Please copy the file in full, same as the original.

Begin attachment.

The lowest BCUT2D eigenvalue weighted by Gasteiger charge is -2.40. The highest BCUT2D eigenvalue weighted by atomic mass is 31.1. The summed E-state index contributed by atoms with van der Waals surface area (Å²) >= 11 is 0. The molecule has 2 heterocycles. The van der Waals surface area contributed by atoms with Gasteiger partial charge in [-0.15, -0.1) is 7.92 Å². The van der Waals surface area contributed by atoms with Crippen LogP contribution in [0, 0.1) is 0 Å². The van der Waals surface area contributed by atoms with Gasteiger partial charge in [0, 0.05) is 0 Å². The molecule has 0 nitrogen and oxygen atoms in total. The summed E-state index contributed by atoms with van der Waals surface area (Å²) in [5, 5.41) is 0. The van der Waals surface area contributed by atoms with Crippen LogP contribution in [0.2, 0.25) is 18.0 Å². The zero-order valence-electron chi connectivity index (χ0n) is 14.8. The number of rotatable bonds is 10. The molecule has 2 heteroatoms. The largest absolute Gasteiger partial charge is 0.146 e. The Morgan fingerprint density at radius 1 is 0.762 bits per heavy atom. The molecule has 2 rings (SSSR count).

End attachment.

The lowest BCUT2D eigenvalue weighted by Gasteiger charge is -2.40. The highest BCUT2D eigenvalue weighted by atomic mass is 31.1. The summed E-state index contributed by atoms with van der Waals surface area (Å²) >= 11 is 0. The molecule has 2 heterocycles. The van der Waals surface area contributed by atoms with Gasteiger partial charge in [-0.15, -0.1) is 7.92 Å². The van der Waals surface area contributed by atoms with Crippen LogP contribution in [0, 0.1) is 0 Å². The van der Waals surface area contributed by atoms with Gasteiger partial charge in [0, 0.05) is 0 Å². The molecule has 0 nitrogen and oxygen atoms in total. The summed E-state index contributed by atoms with van der Waals surface area (Å²) in [5, 5.41) is 0. The van der Waals surface area contributed by atoms with Crippen LogP contribution in [0.2, 0.25) is 18.0 Å². The zero-order valence-electron chi connectivity index (χ0n) is 14.8. The number of rotatable bonds is 10. The molecule has 2 heteroatoms. The largest absolute Gasteiger partial charge is 0.146 e. The Morgan fingerprint density at radius 1 is 0.762 bits per heavy atom. The molecule has 2 rings (SSSR count).